English and Irish leaders are working furiously at creating an acceptable power-sharing agreement with the newly elected members of the Northern Ireland Assembly. At stake is the central aim of the landmark 1998 Good Friday Peace Accord, which seeks to establish an executive branch drawn equally from the Unionist Protestant majority and Republican Catholic minority that will govern Northern Ireland in a spirit of compromise. The British and Irish prime ministers, Tony Blair and Bertie Ahern, citing the voting results, have called upon the Democratic Unionist Party to forge a joint administration with Sinn Fein by March 26.
The DUP is led by the Reverend Ian Paisley, who is an outspoken critic of the Catholic Church and once called the late Pope John Paul II the anti-Christ. Sinn Fein's Martin McGuinness is the former second-in-command leader of the Provisional Irish Republican Army and refuses to take his seat in London as a member of the British Parliament.The discussions surrounding power-sharing should prove to be most interesting with such polar-opposite leaders potentially sharing the number one and number two executive positions in Northern Ireland.
The DUP has been stalled by its accusations that Sinn Fein continues to support violence by the Irish Republican Army. The IRA renounced all violence and began to disarm in 2005 and Sinn Fein has recently voted to cooperate with the Police Service of Northern Ireland despite its history of anti-Catholic behavior. Likewise, both the British and Irish have stated that peacemaking efforts by Sinn Fein and the IRA have removed any excuse for the DUP not to engage in critical talks. The March 26 deadline looms large over the situation as both Blair and Ahern have proposed an alternative of a joint British-Irish governing body and the decrease of funding for Northern Ireland if an agreement is not reached.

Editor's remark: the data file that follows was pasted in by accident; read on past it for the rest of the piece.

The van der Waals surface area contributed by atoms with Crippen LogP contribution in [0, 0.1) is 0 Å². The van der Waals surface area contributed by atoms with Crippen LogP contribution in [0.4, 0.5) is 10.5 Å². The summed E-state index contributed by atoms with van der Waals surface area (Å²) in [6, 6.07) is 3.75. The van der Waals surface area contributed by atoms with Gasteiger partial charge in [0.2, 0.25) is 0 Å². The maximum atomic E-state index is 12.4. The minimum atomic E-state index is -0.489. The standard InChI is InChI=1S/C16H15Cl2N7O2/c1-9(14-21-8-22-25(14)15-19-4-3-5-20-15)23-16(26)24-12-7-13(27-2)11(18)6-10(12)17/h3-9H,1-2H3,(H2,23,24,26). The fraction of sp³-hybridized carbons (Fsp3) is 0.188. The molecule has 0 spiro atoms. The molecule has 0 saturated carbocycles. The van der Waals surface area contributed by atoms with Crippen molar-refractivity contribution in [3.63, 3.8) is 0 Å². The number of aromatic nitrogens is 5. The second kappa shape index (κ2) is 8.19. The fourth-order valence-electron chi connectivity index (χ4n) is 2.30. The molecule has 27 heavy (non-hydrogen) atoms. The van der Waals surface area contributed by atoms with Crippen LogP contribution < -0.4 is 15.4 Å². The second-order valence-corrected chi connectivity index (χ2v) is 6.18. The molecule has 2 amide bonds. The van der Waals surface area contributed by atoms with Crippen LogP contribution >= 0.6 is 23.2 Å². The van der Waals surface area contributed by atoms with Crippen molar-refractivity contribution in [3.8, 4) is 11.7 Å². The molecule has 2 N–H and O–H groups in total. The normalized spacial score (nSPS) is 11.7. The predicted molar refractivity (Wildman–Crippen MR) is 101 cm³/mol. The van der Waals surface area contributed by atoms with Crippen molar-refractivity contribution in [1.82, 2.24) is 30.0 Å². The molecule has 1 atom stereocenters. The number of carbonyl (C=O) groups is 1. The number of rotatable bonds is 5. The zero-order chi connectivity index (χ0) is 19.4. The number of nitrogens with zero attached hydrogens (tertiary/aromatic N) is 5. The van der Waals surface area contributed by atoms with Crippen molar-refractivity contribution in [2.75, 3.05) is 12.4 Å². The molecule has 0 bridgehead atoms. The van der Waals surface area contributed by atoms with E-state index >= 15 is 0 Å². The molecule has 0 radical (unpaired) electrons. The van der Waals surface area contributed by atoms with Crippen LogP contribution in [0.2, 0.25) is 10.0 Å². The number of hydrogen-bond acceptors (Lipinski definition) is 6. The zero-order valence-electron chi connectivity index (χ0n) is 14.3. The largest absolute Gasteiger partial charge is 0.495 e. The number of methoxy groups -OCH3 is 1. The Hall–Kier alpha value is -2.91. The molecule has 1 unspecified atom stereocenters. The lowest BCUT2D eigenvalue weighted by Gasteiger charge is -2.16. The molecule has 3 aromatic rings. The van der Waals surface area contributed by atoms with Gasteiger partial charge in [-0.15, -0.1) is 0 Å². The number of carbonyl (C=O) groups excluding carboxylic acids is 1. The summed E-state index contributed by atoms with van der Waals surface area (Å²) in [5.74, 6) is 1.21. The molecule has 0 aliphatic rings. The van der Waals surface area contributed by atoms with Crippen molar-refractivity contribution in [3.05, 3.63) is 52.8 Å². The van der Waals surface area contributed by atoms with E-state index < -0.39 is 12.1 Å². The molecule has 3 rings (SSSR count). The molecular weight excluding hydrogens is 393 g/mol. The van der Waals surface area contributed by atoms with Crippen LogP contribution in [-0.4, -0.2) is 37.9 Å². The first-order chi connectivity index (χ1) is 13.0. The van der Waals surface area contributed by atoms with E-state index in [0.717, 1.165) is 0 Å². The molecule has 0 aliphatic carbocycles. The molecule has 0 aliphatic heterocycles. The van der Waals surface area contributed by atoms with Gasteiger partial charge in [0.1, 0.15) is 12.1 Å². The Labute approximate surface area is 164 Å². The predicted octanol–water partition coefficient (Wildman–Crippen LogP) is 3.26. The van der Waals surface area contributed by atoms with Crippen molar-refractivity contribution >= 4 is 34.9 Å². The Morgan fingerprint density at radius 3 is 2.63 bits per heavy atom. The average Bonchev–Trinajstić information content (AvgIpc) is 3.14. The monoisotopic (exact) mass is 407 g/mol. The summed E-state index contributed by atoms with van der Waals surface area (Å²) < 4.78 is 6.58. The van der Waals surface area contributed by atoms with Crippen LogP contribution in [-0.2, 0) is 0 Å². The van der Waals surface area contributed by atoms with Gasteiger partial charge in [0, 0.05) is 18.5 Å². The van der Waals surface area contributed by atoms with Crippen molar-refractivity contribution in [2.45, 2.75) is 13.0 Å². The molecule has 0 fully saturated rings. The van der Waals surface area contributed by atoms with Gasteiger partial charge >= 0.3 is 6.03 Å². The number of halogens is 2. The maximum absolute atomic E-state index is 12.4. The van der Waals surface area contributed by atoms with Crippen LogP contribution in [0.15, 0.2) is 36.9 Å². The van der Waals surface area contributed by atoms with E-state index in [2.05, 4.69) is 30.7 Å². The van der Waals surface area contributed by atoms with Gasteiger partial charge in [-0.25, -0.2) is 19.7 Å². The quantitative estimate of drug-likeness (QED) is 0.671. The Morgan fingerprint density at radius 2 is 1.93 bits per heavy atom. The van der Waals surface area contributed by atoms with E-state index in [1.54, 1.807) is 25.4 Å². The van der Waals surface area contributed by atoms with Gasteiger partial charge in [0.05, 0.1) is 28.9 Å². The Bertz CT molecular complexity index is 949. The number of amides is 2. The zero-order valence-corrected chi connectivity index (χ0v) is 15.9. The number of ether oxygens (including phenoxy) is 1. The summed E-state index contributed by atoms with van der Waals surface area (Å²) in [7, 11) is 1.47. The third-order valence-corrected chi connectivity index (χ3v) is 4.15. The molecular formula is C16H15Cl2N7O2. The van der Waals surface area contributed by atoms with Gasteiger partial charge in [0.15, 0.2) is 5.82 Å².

DUP's Reverend Doctor Paisley can no longer incite the Protestant majority with his anti-Catholic rantings and ravings but now must begin the process of dialogue and cooperation. Sinn Fein's leadership under both Gerry Adams and Martin McGuiness has shown that Northern Ireland's Republican Catholic minority has been willing to work for the common good of the province and has peacefully cooperated in political life. If Paisley is to reign as the First Minister of Northern Ireland in a new power-sharing government, he must begin that reign now, with diplomatic comprise and statesmanlike cooperation with Sinn Fein and other Catholic political parties. There is little time nor is there patience for Paisley's demagogic antics.
The future of a peaceful Northern Ireland hangs in the balance.
(This editorial originally appeared in The Providence Visitor)